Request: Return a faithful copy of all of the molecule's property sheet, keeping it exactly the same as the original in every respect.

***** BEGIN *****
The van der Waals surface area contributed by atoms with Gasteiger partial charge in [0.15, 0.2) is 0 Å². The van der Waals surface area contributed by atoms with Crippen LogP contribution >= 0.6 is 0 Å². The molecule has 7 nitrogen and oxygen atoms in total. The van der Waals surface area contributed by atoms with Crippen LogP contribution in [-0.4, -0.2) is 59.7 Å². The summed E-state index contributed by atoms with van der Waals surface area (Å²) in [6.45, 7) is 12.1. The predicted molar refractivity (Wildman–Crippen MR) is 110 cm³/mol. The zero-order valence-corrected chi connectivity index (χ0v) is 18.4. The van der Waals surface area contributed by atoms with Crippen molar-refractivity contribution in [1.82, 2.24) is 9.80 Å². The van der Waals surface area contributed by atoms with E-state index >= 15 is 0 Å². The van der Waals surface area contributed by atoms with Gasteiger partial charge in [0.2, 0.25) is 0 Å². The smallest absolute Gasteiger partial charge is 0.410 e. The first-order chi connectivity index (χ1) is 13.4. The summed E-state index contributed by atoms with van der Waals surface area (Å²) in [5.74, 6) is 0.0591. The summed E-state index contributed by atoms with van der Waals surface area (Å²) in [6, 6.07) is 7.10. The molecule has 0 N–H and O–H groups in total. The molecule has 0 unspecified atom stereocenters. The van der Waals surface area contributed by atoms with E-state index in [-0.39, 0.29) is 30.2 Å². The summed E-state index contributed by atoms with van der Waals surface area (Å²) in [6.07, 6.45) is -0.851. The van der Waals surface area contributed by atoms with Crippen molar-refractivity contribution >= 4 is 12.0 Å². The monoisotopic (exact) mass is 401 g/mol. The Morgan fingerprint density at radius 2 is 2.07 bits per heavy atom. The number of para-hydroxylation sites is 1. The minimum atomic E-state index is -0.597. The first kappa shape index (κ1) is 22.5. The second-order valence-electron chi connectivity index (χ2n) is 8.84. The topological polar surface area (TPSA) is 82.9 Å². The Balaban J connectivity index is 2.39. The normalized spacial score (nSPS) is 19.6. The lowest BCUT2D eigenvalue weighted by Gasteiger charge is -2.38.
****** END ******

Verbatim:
The van der Waals surface area contributed by atoms with Gasteiger partial charge in [0.15, 0.2) is 0 Å². The van der Waals surface area contributed by atoms with Crippen LogP contribution >= 0.6 is 0 Å². The molecule has 7 nitrogen and oxygen atoms in total. The van der Waals surface area contributed by atoms with Crippen LogP contribution in [-0.4, -0.2) is 59.7 Å². The summed E-state index contributed by atoms with van der Waals surface area (Å²) in [6.45, 7) is 12.1. The predicted molar refractivity (Wildman–Crippen MR) is 110 cm³/mol. The zero-order valence-corrected chi connectivity index (χ0v) is 18.4. The van der Waals surface area contributed by atoms with Crippen molar-refractivity contribution in [1.82, 2.24) is 9.80 Å². The van der Waals surface area contributed by atoms with E-state index >= 15 is 0 Å². The van der Waals surface area contributed by atoms with Gasteiger partial charge in [0.2, 0.25) is 0 Å². The smallest absolute Gasteiger partial charge is 0.410 e. The first-order chi connectivity index (χ1) is 13.4. The summed E-state index contributed by atoms with van der Waals surface area (Å²) in [5.74, 6) is 0.0591. The summed E-state index contributed by atoms with van der Waals surface area (Å²) in [6, 6.07) is 7.10. The molecule has 0 N–H and O–H groups in total. The molecule has 0 unspecified atom stereocenters. The van der Waals surface area contributed by atoms with E-state index in [-0.39, 0.29) is 30.2 Å². The summed E-state index contributed by atoms with van der Waals surface area (Å²) in [6.07, 6.45) is -0.851. The van der Waals surface area contributed by atoms with Crippen molar-refractivity contribution >= 4 is 12.0 Å². The monoisotopic (exact) mass is 401 g/mol. The Morgan fingerprint density at radius 2 is 2.07 bits per heavy atom. The number of para-hydroxylation sites is 1. The minimum atomic E-state index is -0.597. The first kappa shape index (κ1) is 22.5. The second-order valence-electron chi connectivity index (χ2n) is 8.84. The topological polar surface area (TPSA) is 82.9 Å². The Balaban J connectivity index is 2.39. The normalized spacial score (nSPS) is 19.6. The lowest BCUT2D eigenvalue weighted by Gasteiger charge is -2.38.